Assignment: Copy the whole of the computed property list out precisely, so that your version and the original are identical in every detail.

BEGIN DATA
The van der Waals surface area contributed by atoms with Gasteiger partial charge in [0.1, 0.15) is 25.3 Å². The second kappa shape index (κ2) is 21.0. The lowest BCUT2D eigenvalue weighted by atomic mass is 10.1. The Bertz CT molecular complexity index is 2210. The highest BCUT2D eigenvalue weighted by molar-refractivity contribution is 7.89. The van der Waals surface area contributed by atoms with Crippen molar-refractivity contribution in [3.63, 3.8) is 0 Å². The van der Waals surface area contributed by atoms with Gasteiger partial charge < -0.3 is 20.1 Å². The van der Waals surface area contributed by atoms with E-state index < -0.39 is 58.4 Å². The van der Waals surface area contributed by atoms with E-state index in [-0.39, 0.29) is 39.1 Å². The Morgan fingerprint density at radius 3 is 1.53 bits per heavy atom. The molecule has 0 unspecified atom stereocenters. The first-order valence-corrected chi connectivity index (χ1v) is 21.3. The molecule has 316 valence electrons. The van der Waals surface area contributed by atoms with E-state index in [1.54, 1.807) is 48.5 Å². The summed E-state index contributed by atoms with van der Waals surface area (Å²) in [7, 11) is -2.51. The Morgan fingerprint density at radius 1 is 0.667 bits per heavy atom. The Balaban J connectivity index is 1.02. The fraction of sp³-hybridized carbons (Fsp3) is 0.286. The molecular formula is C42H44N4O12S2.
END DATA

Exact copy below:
The van der Waals surface area contributed by atoms with Gasteiger partial charge in [0.1, 0.15) is 25.3 Å². The second kappa shape index (κ2) is 21.0. The lowest BCUT2D eigenvalue weighted by atomic mass is 10.1. The Bertz CT molecular complexity index is 2210. The highest BCUT2D eigenvalue weighted by molar-refractivity contribution is 7.89. The van der Waals surface area contributed by atoms with Crippen molar-refractivity contribution in [3.63, 3.8) is 0 Å². The van der Waals surface area contributed by atoms with Gasteiger partial charge < -0.3 is 20.1 Å². The van der Waals surface area contributed by atoms with E-state index < -0.39 is 58.4 Å². The van der Waals surface area contributed by atoms with E-state index in [-0.39, 0.29) is 39.1 Å². The Morgan fingerprint density at radius 3 is 1.53 bits per heavy atom. The molecule has 0 unspecified atom stereocenters. The first-order valence-corrected chi connectivity index (χ1v) is 21.3. The molecule has 316 valence electrons. The van der Waals surface area contributed by atoms with E-state index in [1.54, 1.807) is 48.5 Å². The summed E-state index contributed by atoms with van der Waals surface area (Å²) in [7, 11) is -2.51. The Morgan fingerprint density at radius 1 is 0.667 bits per heavy atom. The Balaban J connectivity index is 1.02. The fraction of sp³-hybridized carbons (Fsp3) is 0.286. The molecular formula is C42H44N4O12S2.